After Bukowski meets Linda Lee Beighle in March 1977 he becomes far more concerned with his financial concerns. In June 1978 he writes Carl Weissner thanking him for providing a ‘complete rundown of finances’ and in July he asks his publisher John Martin that he sign a new contract for each book. He also requests if Martin dies or sells Black Sparrow that whoever takes over pays him according to the contract. In closely examining some old contracts with City Lights in December 1978, Bukowski realizes they have underpaid him foreign rights royalties and  he pursues them. 

As the royalties started to flow in, Bukowski also sensibly became interested in minimizing his taxes. He buys a big old house in San Pedro which overlooked the harbor which he lived in until his death in 1994. He also purchases the latest model BWM for $16,000 cash. In the second last letter in the collection in December 1979, he justifies the purchases to his friend A.D. Winans and insists that he hasn’t lost his soul: ‘Both investments were made to help avoid some of the tax bite out of European royalties. Here in America, if you don’t lay the money off, they take it. I offer no excuses for buying a car or living in a house. Although some may take this as a sign I am losing, have lost, my soul’.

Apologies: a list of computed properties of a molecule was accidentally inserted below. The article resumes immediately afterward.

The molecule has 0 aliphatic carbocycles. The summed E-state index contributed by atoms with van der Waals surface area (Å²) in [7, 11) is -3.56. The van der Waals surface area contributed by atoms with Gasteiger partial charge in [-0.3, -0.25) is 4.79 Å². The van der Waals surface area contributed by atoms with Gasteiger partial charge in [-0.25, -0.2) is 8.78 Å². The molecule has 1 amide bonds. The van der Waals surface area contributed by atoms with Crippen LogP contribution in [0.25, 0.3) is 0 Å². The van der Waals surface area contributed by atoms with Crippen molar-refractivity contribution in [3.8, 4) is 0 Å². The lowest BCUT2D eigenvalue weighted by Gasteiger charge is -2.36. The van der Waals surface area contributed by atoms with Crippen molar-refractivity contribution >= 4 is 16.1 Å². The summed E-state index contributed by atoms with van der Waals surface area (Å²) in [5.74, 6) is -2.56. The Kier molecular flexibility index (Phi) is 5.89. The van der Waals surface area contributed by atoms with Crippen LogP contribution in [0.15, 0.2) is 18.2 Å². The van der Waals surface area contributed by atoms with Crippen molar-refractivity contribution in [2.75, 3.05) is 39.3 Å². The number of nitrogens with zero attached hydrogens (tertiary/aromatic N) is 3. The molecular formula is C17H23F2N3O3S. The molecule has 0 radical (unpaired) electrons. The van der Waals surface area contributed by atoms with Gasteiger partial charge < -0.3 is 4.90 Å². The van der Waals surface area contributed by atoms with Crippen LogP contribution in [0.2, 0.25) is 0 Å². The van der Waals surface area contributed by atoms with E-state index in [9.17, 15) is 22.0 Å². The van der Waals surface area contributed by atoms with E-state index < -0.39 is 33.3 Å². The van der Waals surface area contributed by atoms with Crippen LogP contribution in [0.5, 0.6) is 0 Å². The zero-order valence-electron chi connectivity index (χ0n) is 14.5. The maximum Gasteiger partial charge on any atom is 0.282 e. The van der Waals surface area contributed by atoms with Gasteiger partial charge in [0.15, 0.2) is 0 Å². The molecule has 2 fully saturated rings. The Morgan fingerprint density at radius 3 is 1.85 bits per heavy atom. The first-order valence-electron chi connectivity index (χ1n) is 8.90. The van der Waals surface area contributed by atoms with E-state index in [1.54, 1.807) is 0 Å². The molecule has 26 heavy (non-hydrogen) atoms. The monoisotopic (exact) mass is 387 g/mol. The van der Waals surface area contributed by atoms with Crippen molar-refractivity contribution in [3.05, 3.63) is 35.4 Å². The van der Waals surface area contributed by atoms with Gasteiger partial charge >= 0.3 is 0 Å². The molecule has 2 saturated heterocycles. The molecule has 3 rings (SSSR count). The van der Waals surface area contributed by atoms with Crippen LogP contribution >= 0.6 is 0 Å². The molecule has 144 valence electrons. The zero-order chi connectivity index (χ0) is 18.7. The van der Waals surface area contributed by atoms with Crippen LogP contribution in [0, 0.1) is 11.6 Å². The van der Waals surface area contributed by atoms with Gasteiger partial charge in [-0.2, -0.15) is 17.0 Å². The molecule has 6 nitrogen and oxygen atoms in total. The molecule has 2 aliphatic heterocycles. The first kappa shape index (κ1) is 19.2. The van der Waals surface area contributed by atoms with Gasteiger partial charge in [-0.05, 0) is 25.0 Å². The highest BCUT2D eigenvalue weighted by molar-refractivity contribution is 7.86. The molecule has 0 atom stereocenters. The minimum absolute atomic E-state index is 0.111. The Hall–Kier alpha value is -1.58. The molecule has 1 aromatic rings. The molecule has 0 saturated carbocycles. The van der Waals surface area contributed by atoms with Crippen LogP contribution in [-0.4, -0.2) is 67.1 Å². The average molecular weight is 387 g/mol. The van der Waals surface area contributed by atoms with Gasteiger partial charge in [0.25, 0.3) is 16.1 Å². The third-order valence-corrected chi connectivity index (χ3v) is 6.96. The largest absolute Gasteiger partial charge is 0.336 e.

He tells Martin straight-up, ‘We just have to forget about “the image.” I never hide anything. The car is a 1979 black BMW, sun roof and all. 32oI. (52% tax write-off.)’ Later, he will savor the image of his staunchest critics reading his ‘BMW poems’. In Reach for the Sun: Selected Letters Volume 3, Bukowski smirkingly tells Stephen Kessler, a reviewer for the Los Angeles Times: ‘I write the BMW poems to piss off those who hated me when I lounged upon park benches. If I get my American Express Gold Card you can damn well bet I’ll write a bit more to spoil their sated evenings.’

This is a fascinating collection of letters from a writer who becomes increasingly famous during the writing of this series of letters. Bukowski was grateful that fame came to him late in life because it never got to his head. He never forgot where he came from and compellingly wrote about his childhood, his life as a starving artist and his dodgy relationships with woman for decades.